It's not possible. You killed this possibility yourself with the stipulation:
"a species that is very much like humans in shape, size and physiology"
No species on Earth that meets this stipulation has a need for staring at the sun for long periods. Not a survival need, which means that evolution could not, by definition, EVER act to produce such an individual ANYWHERE on ANY PLANET.
IF you remove that stipulation and say something like "a species that LOOKS like humans but has a completely oddball physiology that for some inane reason requires staring at the sun" then yes, you could create some evolutionary issue that might produce this.
But I have to warn you - staring at a bright light source for a long time leaves that individual vulnerable to predators. So if for example you created a specie that had to "charge up by staring at the sun" for an hour every day - then that specie would quickly be eliminated because some OTHER specie on that planet would rapidly evolve the ability to NOT have to stare at the sun - so that they could run up and kill off and eat the specie that did have to stare at the sun in the morning while it was busy doing it.
By extension this applies to staring at ANYTHING for a long period of time. Not just the sun.
This is why when mammals evolved they out competed the reptiles and killed most reptile species off - because they could kill and eat the reptiles in the early morning when the reptile was still sluggish and warming itself. Thus the adage "early bird gets the worm" (this is an "idea evolvement" that created the phrase which in a general sense means that if you go out hunting early in the morning you are more apt to catch prey that is still sluggish in the morning. Worms are no more accessible to birds in the early morning than anytime else in the day)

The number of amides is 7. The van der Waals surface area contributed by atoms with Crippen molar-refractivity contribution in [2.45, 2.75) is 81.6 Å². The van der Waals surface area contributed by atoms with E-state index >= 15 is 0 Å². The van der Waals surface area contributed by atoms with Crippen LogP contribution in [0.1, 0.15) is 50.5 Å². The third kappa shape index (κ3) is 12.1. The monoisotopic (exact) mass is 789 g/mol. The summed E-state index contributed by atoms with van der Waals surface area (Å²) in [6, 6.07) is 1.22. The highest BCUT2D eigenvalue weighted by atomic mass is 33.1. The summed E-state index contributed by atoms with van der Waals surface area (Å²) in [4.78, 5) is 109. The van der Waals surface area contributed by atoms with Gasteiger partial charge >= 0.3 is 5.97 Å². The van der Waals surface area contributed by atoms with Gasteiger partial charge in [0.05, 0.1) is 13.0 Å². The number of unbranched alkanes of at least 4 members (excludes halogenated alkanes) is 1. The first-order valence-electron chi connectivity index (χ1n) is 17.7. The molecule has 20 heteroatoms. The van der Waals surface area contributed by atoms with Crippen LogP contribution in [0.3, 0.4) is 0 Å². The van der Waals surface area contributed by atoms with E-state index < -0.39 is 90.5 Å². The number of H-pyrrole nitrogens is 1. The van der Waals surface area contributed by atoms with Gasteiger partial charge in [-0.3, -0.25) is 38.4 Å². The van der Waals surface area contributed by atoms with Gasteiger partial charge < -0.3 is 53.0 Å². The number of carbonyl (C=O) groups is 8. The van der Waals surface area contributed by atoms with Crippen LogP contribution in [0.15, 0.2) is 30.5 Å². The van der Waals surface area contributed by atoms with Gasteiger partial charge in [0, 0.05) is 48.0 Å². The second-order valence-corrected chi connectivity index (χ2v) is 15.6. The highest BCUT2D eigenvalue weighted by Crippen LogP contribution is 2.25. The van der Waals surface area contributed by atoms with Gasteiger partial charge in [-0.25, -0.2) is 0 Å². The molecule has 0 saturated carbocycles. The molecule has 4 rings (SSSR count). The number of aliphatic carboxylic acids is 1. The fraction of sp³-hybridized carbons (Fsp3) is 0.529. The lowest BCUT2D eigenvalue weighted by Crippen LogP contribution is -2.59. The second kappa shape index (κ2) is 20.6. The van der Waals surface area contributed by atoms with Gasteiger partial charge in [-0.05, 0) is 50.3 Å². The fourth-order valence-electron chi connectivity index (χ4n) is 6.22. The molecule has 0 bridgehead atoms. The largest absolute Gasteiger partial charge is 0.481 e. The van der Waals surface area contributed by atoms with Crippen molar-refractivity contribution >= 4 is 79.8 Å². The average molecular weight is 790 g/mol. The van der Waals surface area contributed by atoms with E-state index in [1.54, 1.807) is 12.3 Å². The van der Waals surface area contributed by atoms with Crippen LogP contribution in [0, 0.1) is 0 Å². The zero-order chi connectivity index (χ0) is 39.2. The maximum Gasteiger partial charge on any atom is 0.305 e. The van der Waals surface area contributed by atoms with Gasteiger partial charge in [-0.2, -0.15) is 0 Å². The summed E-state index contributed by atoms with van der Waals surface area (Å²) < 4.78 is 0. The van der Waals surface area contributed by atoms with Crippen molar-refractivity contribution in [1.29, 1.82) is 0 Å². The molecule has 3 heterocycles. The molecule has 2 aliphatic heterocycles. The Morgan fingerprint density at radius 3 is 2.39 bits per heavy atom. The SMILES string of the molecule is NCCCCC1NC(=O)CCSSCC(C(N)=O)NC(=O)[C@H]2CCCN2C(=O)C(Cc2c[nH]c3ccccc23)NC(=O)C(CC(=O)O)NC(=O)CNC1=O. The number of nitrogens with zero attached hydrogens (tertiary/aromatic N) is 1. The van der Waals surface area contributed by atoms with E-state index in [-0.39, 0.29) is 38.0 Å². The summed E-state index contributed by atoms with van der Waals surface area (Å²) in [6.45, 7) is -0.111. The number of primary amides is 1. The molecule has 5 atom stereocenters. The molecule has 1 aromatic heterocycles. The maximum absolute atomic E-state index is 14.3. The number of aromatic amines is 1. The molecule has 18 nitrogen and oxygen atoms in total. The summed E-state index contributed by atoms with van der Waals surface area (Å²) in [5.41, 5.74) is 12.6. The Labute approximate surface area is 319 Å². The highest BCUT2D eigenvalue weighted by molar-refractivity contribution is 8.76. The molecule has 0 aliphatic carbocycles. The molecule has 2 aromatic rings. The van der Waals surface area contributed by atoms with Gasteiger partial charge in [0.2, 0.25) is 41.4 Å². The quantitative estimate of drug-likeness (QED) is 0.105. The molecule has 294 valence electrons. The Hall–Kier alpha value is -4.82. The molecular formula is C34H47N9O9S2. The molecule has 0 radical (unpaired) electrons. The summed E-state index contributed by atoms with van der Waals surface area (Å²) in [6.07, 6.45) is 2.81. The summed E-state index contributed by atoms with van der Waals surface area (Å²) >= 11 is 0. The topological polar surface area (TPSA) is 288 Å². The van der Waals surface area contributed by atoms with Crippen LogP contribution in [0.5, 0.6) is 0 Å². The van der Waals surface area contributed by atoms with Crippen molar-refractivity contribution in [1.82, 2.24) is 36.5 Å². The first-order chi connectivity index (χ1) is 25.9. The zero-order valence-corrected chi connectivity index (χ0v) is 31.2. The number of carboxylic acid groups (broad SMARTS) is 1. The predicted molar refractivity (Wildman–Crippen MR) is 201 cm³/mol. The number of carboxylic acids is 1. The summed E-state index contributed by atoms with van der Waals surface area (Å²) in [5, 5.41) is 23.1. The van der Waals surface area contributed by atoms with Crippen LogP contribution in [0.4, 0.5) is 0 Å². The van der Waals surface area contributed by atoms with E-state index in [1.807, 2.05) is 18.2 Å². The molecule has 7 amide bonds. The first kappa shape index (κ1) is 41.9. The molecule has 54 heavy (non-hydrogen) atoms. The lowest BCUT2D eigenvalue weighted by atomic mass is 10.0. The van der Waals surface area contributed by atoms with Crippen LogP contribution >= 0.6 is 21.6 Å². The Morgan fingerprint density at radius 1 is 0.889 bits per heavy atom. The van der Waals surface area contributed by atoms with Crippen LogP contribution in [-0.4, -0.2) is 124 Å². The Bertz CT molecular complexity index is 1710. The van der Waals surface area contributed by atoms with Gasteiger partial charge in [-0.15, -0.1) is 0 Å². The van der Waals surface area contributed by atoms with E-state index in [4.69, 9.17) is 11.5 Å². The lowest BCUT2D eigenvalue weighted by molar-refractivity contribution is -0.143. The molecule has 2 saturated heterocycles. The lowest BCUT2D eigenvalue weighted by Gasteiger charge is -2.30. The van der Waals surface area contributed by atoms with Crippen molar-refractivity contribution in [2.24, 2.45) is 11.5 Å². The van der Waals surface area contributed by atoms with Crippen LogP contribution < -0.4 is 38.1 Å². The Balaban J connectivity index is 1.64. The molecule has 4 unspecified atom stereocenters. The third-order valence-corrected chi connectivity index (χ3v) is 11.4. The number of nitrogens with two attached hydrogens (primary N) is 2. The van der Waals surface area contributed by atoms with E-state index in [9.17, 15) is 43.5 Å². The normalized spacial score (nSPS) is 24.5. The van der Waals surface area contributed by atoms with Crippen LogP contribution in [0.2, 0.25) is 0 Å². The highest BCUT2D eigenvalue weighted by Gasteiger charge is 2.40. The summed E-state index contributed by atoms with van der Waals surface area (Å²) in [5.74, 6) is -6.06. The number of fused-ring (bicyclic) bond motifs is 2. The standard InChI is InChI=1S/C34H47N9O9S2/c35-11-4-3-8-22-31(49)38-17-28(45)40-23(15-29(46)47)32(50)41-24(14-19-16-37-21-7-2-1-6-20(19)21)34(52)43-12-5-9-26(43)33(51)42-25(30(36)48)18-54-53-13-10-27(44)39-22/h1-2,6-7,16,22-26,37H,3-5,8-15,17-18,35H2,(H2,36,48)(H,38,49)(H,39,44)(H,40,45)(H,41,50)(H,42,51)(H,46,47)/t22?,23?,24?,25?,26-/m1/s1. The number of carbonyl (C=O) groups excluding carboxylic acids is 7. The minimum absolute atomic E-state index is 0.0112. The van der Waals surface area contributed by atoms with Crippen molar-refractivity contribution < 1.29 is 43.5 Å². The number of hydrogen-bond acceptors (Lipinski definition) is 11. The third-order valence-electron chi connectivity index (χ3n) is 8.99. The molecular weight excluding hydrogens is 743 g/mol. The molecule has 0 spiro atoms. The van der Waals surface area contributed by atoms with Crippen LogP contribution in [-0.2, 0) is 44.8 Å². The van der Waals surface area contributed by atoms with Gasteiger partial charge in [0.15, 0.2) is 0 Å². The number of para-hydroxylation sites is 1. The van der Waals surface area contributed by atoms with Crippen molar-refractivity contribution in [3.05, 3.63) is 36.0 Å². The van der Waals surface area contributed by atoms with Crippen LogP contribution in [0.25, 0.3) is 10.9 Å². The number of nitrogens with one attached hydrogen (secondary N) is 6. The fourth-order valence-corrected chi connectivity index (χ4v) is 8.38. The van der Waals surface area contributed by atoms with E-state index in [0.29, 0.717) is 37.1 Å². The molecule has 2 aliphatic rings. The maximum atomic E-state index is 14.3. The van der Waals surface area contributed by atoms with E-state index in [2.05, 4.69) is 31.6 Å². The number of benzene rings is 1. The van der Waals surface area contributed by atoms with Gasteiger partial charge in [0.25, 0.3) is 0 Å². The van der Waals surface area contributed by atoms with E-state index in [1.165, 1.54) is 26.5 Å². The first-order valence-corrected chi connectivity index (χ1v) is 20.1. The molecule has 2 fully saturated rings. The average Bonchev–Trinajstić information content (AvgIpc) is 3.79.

The requirement for not moving and staring at something for a long time or doing something for a long time is an evolutionary disadvantage and once Nature figured out how to dispense with that, the individuals who didn't have that restriction killed off all the individuals that did. It's why we invented Drive Thrus, son. ;-)
What you have to keep in mind is this - when using the "rules of nature" that are in force on Earth you must remember that humans are the end result of hundreds of millions of years of evolution following those rules - and we are very very successful, if not the most successful specie. So you have a VERY high bar to use those rules to produce a "human-like" specie that is going to have significant differences from real humans. Nature has been working on it for hundreds of millions of years and we is what she came up with. So no triple-breasted women, sorry!!!
Earth couldn't even keep 2 separate "human-like" species going - Homo-Sapiens and Neanderthals - for much more then a couple hundred thousand years before the evolutionary advantage of Homo-Sapiens killed them off.
If you want to say "Earth's rules of nature" are absolutes anywhere in the Universe then in order to get something significantly different than a human you are going to have to fundamentally alter the environment - make the planet bigger or remove most carbon or something of that nature - in which case you CANNOT naturally evolve ANY specie that is going to be "like humans" in physiology.
One of my favorite SF authors is Harry Harrison and in his Deathworld trilogy he took wonderful liberties describing Meta as among the most beautiful woman the protagonist had ever seen - the extra heavy gravity brought out her firm strap-like muscles and so on - in reality the most successful female on Deathworld would have been a squat, fat, tremendously muscled apish female that waddled around.
But it was fun to read so don't let my throwing cold water on the idea dissuade you! :-)